Following the two events, opposite teleconnection-like patterns develop in the Tropics in both hemispheres. During the May onsets, the arrival of the midlatitude trough/front appears to lead to a southwestward extension of a cyclogenesis zone into the equatorial Indian Ocean. Along this zone, cyclonic vortices develop over.the Andaman Sea, the Bay of Bengal, and perhaps the southern equatorial Indian Ocean, and increased deep convection is indicated by the OLR composites. During the June surges, a pair of anticyclones develop straddling the equator at the longitudes of Indochina. This anticyclonic couplet is associated with decreased deep convection and propagates westward to dominate the flow changes over.the Bay of Bengal and the southern Indian Ocean. The steady 4–5 m s−1 westward speed and near-perfect symmetry with respect to the equator indicate the possibility of an equatorial Rossby wave generation in conjunction with the June westerly surges in the northern South China Sea.

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Long S. Chiu and Alfred T. C. Chang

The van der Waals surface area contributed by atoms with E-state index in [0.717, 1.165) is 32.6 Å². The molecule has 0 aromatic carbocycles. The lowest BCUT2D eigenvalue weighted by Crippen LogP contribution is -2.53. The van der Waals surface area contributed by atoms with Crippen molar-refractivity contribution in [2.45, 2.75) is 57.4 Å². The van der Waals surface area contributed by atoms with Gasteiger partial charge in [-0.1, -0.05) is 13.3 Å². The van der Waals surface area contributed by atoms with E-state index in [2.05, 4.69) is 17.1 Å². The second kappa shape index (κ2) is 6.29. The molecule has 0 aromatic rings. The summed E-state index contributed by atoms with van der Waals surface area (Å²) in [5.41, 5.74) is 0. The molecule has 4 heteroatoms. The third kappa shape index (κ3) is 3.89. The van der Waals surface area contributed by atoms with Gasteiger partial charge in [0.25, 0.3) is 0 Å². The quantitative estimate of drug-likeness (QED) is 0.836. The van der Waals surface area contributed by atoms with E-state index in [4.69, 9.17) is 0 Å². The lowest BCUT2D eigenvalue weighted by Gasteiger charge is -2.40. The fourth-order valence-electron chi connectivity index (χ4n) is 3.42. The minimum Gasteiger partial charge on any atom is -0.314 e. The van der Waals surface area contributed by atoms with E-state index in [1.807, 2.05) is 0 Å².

Abstract

The climatology of oceanic rain column height derived from 12 years (July 1987–June 1999) of Special Sensor Microwave Imager (SSM/I) data is presented. The estimation procedure is based on a technique developed by Wilheit et al. In the annual mean, the SSM/I-derived oceanic rain height shows a maximum of about 4.7 km in the Tropics and decreases toward the high latitudes to less than 3.5 km at 50°. Interannual variations exhibit seasonal dependency and show maxima of about 200–300 m in the oceanic dry zones and in the midlatitude storm track regions. The rain heights estimated from the morning passes of the SSM/I are lower than those computed from the afternoon passes by about 60 m in the Tropics but are higher north of 40°N. This small difference cannot change the conclusion about the morning maximum in rain rate. The nonsystematic error increases with decreasing rain column height and is estimated to be about 120 m for rain heights of 4–5 km and 200 m at 3.5 km. Comparison with the height of the 0°C isotherm derived from the Goddard Laboratory for Atmospheres general circulation model (GCM) results shows a mean zonal low bias (SSM/I lower than GCM freezing height) of about 200 m in the Tropics. Outside the Tropics, the SSM/I rain column heights are much higher, reaching a difference of 2 km at 50°N. The small bias in the Tropics is consistent with the notion that the melting layer extends over hundreds of meters below the freezing level. Outside the Tropics, the sampling of the SSM/I rain height and the inclusion of nonraining observations in GCM calculations may contribute to the large discrepancy. The freezing height is interpreted as the columnar water content and found to be consistent with columnar water vapor maps retrieved from SSM/I data.